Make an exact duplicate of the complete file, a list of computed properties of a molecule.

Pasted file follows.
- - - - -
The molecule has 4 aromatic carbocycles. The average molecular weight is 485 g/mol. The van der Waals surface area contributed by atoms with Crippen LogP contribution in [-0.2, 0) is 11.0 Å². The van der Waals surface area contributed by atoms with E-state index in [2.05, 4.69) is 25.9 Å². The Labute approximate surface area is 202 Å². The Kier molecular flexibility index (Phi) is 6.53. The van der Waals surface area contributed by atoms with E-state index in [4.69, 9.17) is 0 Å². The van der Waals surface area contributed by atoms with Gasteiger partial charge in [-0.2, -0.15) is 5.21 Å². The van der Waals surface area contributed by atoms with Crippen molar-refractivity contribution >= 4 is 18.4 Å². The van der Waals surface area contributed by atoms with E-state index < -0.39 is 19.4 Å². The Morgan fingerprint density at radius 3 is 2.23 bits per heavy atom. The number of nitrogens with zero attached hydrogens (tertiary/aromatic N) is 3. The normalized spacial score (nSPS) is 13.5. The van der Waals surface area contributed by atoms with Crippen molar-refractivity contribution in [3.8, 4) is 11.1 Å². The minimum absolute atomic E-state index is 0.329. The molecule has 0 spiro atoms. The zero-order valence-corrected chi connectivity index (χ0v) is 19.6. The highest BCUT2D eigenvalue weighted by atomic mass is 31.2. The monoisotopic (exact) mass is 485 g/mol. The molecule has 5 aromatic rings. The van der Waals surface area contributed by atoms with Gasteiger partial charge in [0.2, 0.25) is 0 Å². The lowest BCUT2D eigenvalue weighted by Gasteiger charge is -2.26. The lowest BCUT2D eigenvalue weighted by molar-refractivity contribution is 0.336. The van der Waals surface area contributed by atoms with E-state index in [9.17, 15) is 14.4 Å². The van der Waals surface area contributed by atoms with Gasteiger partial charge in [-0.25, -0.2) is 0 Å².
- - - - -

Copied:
The molecule has 4 aromatic carbocycles. The average molecular weight is 485 g/mol. The van der Waals surface area contributed by atoms with Crippen LogP contribution in [-0.2, 0) is 11.0 Å². The van der Waals surface area contributed by atoms with E-state index in [2.05, 4.69) is 25.9 Å². The Labute approximate surface area is 202 Å². The Kier molecular flexibility index (Phi) is 6.53. The van der Waals surface area contributed by atoms with E-state index in [4.69, 9.17) is 0 Å². The van der Waals surface area contributed by atoms with Gasteiger partial charge in [-0.2, -0.15) is 5.21 Å². The van der Waals surface area contributed by atoms with Crippen molar-refractivity contribution >= 4 is 18.4 Å². The van der Waals surface area contributed by atoms with E-state index < -0.39 is 19.4 Å². The Morgan fingerprint density at radius 3 is 2.23 bits per heavy atom. The number of nitrogens with zero attached hydrogens (tertiary/aromatic N) is 3. The normalized spacial score (nSPS) is 13.5. The van der Waals surface area contributed by atoms with Crippen molar-refractivity contribution in [3.8, 4) is 11.1 Å². The minimum absolute atomic E-state index is 0.329. The molecule has 0 spiro atoms. The zero-order valence-corrected chi connectivity index (χ0v) is 19.6. The highest BCUT2D eigenvalue weighted by atomic mass is 31.2. The monoisotopic (exact) mass is 485 g/mol. The molecule has 5 aromatic rings. The van der Waals surface area contributed by atoms with Gasteiger partial charge in [0.2, 0.25) is 0 Å². The lowest BCUT2D eigenvalue weighted by Gasteiger charge is -2.26. The lowest BCUT2D eigenvalue weighted by molar-refractivity contribution is 0.336. The van der Waals surface area contributed by atoms with E-state index in [9.17, 15) is 14.4 Å². The van der Waals surface area contributed by atoms with Gasteiger partial charge in [-0.25, -0.2) is 0 Å².